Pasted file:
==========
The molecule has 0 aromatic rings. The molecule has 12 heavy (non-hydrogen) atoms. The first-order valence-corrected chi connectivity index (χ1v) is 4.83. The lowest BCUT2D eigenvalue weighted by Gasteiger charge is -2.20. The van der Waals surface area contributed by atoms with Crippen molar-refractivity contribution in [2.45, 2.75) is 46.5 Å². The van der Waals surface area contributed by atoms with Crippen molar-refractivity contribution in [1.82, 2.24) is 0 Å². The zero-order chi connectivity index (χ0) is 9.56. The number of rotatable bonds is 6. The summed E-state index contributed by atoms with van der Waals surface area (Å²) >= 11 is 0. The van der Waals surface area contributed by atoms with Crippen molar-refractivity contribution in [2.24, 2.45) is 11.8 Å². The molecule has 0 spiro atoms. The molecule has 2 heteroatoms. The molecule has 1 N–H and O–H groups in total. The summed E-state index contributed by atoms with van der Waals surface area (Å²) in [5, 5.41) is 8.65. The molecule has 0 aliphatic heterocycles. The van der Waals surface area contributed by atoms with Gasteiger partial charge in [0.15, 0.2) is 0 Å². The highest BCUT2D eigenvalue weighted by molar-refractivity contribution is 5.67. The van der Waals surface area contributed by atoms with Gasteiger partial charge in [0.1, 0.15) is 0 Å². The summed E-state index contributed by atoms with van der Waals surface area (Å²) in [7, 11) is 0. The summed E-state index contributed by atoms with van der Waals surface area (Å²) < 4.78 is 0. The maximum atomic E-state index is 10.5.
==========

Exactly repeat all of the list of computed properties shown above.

The molecule has 0 aromatic rings. The molecule has 12 heavy (non-hydrogen) atoms. The first-order valence-corrected chi connectivity index (χ1v) is 4.83. The lowest BCUT2D eigenvalue weighted by Gasteiger charge is -2.20. The van der Waals surface area contributed by atoms with Crippen molar-refractivity contribution in [2.45, 2.75) is 46.5 Å². The van der Waals surface area contributed by atoms with Crippen molar-refractivity contribution in [1.82, 2.24) is 0 Å². The zero-order chi connectivity index (χ0) is 9.56. The number of rotatable bonds is 6. The summed E-state index contributed by atoms with van der Waals surface area (Å²) >= 11 is 0. The van der Waals surface area contributed by atoms with Crippen molar-refractivity contribution in [2.24, 2.45) is 11.8 Å². The molecule has 0 spiro atoms. The molecule has 2 heteroatoms. The molecule has 1 N–H and O–H groups in total. The summed E-state index contributed by atoms with van der Waals surface area (Å²) in [5, 5.41) is 8.65. The molecule has 0 aliphatic heterocycles. The van der Waals surface area contributed by atoms with Gasteiger partial charge in [0.15, 0.2) is 0 Å². The highest BCUT2D eigenvalue weighted by molar-refractivity contribution is 5.67. The van der Waals surface area contributed by atoms with Gasteiger partial charge in [0.1, 0.15) is 0 Å². The summed E-state index contributed by atoms with van der Waals surface area (Å²) in [7, 11) is 0. The summed E-state index contributed by atoms with van der Waals surface area (Å²) < 4.78 is 0. The maximum atomic E-state index is 10.5.